Darker Still by Leanna Renee Hieber
Hey, I'm probably going to go back and update this later, but I'm trying out a simpler approach on my blog. Same reviews, but cutting down the headline space. There also was originally more in this review, but it didn't save my previous draft, so I had to re-add what I remembered. If you don't like it, tell me in the comments and I'll go back later and put in the information or leave a link if you're curious about the stats for this book.
Release Date: November 1, 2011
Publisher: Sourcebooks Fire
The Picture of Dorian Gray meets Pride and Prejudice, with a dash of Dr. Jekyll and Mr. Hyde.New York City, 1882. Seventeen-year-old Natalie Stewart's latest obsession is a painting of the handsome British Lord Denbury. Something in his striking blue eyes calls to her. As his incredibly life-like gaze seems to follow her, Natalie gets the uneasy feeling that details of the painting keep changing...Jonathan Denbury's soul is trapped in the gilded painting by dark magic while his possessed body commits unspeakable crimes in the city slums. He must lure Natalie into the painting, for only together can they reverse the curse and free his damaged soul.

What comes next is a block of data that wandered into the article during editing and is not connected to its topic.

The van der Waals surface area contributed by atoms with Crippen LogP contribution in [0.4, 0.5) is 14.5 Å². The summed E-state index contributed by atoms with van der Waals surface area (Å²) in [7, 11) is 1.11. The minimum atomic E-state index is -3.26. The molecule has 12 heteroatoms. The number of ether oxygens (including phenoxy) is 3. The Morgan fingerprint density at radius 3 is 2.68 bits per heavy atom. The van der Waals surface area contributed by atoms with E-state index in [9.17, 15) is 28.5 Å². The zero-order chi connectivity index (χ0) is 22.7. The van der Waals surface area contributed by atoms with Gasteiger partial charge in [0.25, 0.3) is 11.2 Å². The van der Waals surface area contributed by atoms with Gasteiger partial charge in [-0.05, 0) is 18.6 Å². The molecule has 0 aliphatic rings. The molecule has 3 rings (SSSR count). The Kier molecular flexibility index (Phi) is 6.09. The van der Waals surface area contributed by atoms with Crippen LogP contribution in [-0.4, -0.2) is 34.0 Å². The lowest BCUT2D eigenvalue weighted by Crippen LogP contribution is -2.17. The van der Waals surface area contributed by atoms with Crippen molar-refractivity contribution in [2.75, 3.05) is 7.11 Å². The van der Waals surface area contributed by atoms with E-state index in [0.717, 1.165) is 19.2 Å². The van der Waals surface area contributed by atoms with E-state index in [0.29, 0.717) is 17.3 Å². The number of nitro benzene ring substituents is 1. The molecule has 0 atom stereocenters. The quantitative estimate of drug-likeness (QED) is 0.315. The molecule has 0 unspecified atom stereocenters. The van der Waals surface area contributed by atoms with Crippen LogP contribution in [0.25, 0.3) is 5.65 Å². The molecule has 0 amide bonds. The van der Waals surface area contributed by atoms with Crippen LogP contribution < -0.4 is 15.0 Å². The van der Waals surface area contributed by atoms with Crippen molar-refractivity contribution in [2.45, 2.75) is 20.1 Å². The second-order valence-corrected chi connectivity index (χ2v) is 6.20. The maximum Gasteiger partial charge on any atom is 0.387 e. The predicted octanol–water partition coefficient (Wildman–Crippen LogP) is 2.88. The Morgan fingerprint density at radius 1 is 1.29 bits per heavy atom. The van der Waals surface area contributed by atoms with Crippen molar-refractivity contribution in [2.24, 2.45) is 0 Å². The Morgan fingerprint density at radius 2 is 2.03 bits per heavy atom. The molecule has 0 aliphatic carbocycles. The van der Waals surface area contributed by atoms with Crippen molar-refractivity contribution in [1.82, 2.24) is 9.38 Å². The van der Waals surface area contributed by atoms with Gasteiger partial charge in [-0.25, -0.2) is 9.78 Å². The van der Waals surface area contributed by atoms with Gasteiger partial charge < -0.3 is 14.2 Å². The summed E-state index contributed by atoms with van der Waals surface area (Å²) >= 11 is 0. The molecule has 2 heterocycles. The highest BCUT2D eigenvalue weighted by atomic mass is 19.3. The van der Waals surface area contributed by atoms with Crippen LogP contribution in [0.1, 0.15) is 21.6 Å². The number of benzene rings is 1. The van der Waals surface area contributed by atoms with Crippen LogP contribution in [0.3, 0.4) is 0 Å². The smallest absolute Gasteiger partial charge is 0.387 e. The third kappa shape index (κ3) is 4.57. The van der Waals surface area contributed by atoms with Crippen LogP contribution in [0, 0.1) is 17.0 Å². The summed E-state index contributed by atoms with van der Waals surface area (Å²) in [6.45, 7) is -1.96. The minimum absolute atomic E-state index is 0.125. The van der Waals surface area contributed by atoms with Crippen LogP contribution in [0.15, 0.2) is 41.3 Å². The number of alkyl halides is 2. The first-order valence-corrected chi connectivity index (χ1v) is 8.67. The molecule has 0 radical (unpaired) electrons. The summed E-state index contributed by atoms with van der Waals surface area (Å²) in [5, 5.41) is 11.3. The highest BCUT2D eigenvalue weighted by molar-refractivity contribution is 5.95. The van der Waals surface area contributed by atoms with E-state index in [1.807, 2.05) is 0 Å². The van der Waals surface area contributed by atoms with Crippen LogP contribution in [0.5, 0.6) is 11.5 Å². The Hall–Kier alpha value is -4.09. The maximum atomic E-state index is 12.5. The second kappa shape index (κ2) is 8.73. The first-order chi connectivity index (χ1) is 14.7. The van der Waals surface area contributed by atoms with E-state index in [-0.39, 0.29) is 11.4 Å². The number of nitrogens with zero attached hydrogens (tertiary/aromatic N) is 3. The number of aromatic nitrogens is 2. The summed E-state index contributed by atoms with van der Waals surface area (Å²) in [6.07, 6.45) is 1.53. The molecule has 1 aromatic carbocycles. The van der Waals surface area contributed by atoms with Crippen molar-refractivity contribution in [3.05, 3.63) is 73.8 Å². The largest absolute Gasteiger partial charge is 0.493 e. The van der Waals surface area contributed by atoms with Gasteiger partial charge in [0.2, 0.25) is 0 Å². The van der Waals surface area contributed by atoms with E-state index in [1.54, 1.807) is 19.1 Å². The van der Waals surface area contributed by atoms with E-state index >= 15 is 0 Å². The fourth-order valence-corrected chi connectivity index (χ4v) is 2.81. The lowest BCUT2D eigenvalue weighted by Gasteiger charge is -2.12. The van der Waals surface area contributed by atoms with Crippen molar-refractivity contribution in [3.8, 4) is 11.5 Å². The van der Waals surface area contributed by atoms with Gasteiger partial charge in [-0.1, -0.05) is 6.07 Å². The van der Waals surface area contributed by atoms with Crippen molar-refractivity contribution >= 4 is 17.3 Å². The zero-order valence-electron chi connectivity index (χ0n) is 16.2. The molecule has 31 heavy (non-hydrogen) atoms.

Darker Still was a darkly entertaining read.The year is 1882, and it's in New York City. Natalie struggles with the fierce and frustrating reality of being mute. As a woman in that time period, to be mute was almost condemning you to remain husband-less and it's hard to make a living. Her father works for the Met. She hasn't been able to speak since her mother's death.She doesn't have any friends. She can't even communicate with her father in sign language, because he doesn't know it. She is in all sense of the word, alone.After witnessing a humiliating joke at her expense, Natalie is more determined than ever to make something out of her life. When Natalie hears about a painting, she knows exactly what she has to do.This particular painting is not just a painting. It is the likeness of a lord so skillfully wrought, so exquisite, that it makes everybody feel as if he is in the room. Women would swoon at the sight of the painting, at Denbury's eyes boring into their own. The very essence of him is in that painting and it is so intense that you couldn't help but be captivated. Natalie is another one of those girls.She knows that she must get the painting for the Met. It would increase traffic, bring purpose to her life, and she just wants to sit in the presence of that painting. What museum would the Met be if they didn't stake a claim?So she contacts Mrs. Northe, the woman most likely to get the painting. She knows that they don't dare bid against her, so she enlists her help in letting the museum borrow it. The confidante and motherly figure that she discovers in Mrs. Northe, a spiritualist, is not what she expected.Mrs. Northe knows sign language, and doesn't give Natalie the awful look that most do. The look that occurs when people first realize her condition and a look of judgement and disgust passes over their faces. Mrs. Northe educates her, and teaches her about the darker parts of being a spiritualist.When Natalie discovers that Denbury is alive, and IN the painting, she knows that she must get him out. She's the only one who can go into the painting and visit him, and when she's there, she can speak. In the painting, she finds freedom while he is captured. He is withering away from a curse that a demon put on him to keep him tracked, and that same demon prowls the streets, killing young girls.Before any more girls are murdered, Natalie must save Denbury from the painting. How exactly can she break the curse and what will happen when the demon finds out about it?This book reminded me of a Gothic version of Warped by Maurissa Guibord. It was very dark and twisted, while still not succumbing to the freaky over-action that some scarier books do. It had a very nice balance of dark action and lore and soul-searching of Natalie.I've heard a lot of reviews comparing this book to The Picture of Dorian Gray. I have never read that book, so I wouldn't know. Although I can feel a lot of the influence from classics in this book. Leanna Renee Hieber manages to draw some comparisons and essences of those books mentioned: Pride and Prejudice, The Picture of Dorian Gray, Dr. Jekyll and Mr. Hyde.Natalie was such a strong personality, although not many people got to see it. She was alone, and I felt so bad for her. I couldn't help but get annoyed at the people around her who acted like she was deaf. They said things that they wouldn't have in front of anybody else, knowing she couldn't respond. Some of it was accidental, but she has feelings too!Because Natalie doesn't really use dialogue that much, her internal monologues are much more formal than you'd expect. The entire book is basically one big monologue. If you're not one for the...not necessarily "tighter" speaking, but not the loose and easy communication that we associate with speech...then this book probably isn't for you.She was looking for a mother figure and found it in Mrs. Northe. Mrs. Northe was probably one of my favorite supporting characters that I've read about. She understood what Natalie was going through even though she hadn't experienced it first hand, and her wisdom showed through everything she said and did. She helped Natalie feel like she belonged in the world that everybody tried to push her out of, and I was so proud of her for that.Natalie needed somebody to learn from, and to look up to. Everybody needs somebody like that. Mrs. Northe was that person to Natalie. She was wise and kind and clear in her thoughts and actions. She was exactly what Natalie needed.Denbury, however, I was not the biggest fan of. I've heard many reviews simply praising Denbury. I started to like him towards the beginning of the book but then he just got irritating for me. There have been many girls out there saying that they loved Denbury, but I am not one of them. In fairy tales, the prince is supposed to be Prince CHARMING. As in, nice.Although he was a very attractive man and his (dwindling) charisma leapt off the page (and the painting!), some of his meaner moments stuck out to me. He blamed a lot of it on the demon, and although the demon had influenced him a lot, we didn't get to see the change in him at the end of the book. I mean, he was good throughout the book, but there'd be incidents where he'd be a complete jerk, and no jerk will ever grab my heart in a book.I wished that at the end, we would have seen him more because although the conflict WAS ABOUT HIM, we didn't see him much in the resolution. He was charming, but not my favorite character. He could have been nicer.There was also a lot of prejudice in this book. Based on class, gender, and disabilities, the society was not very forgiving. First of all, class was very heavily relied on. If you were poor, you were trash. Now this is not very new to that time period and literature featuring this time period, but I think that that was a factor especially in this one because of the murders occurring in this book. The victims were mostly from brothels and the streets in the poorer section of town.Gender was a large factor too because of course, this was before the women's rights movement. Everything usually depended on how well you married. Mrs. Northe was one of the few very powerful women in the story. It was only strong, rich women who could make their way in the world.To be a mute man then was devastating and crippling. To be a mute woman was another thing. You were almost powerless. Most people made no effort to even communicate with you and most people didn't act as if Natalie could hear them either. They acted as if she weren't in the room, and I thought that it was so sad to hear about. There was this look that Natalie talked about in her journal.This look symbolized everything that hurt her. When people first realized what she was, they had this look of disgust and confusion. They felt like deer-in-the-headlights and found themselves fumbling for what to say and do around her. She had to write everything she wanted to say because nobody except for Mrs. Northe and the people at the asylum knew what she wanted to say.The history in this book was alluring to say the least. The full amount of research obviously invested into this novel was evident by the confidence in which the legends were created. The church was talked about a lot, but not in a preachy way. It was honestly important to the story. The biblical stories and the saints and the history was all backed up and tied into the story very nicely.I did like the demonic part. The thing about demon books is that the same plotline can get really overdone. The battle between heaven and hell can get kind of old after awhile, as literature goes. There's only so much that you can do without ripping off somebody else's story. We simply explored the dark nature of this demon and the twisted things that he did.I'm not usually a one for outlining in my personal writing, but Leanna made it work so well. The pure organization of events in this novel shows us that she outlined, or at least, had some way of organizing them really well (I want her secret!). I just remember thinking throughout the book that the outlining was wonderful, and it was so organized, with a lot of content.The format was wonderful to read. It started with a letter from a police chief, and the body of the novel was written in journal format, and it also ended with a letter and a warning. I love it when authors mix up the format and it worked really well in this. This type of format is hardly ever seen in YA lit. The last book that I read that was similar to this format was Angus, Thongs, and Full Frontal Snogging.I actually really like the journal format, not because it was mixed up, but because I think it adds a more personal touch. It seemed like we were more intimate with Natalie and could see her thoughts better. Most books are simply written like a story, and it's not as if we are confiding more with Natalie. We get to see her side of things completely, and her thoughts, as opposed to just telling us the story.I must admit that I just picked this up looking for a satisfying read. It looked like the type of book that'd be good but not amazing, but as I got into it, I was surprised to see how it played out.The writing...ah the writing! Gorgeous description all throughout; fierce and sharp wit; the pacing. It was all perfect. Not only was Natalie thoughtful, but when you got down to it, one of her weapons was her dry humor. It was very entertaining to say the least.The ending was utterly brilliant. There was intrigue and darkness and danger that all led into an explosive conclusion. This book should really be spotlighted more in reviews because the ending is fantastic! Everything was tied together perfectly and made it a single book with no loose ends.Recommended for anybody who loves: Personal Demons; Warped; Beautiful Creatures; Haunting Violet; Dr. Jekyll and Mr. Hyde; Dracula; Pride and Prejudice; The Picture of Dorian Gray; dark Gothic reads; historical fiction; etc,.Possible book club questions:How is Natalie stifled?Have you ever had trouble finding your voice? What helped you get past that? How do you think this related to Natalie's experience in this book?How did religion affect this book?Why do you think Natalie's father never bothered to learn ASL?How does prejudice change throughout this book as Natalie falls into the friendship of Mrs. Northe?What is your opinion about Denbury?Why do you think the mute population is not spotlighted more in literature? Do you think this book may help change that?etc,.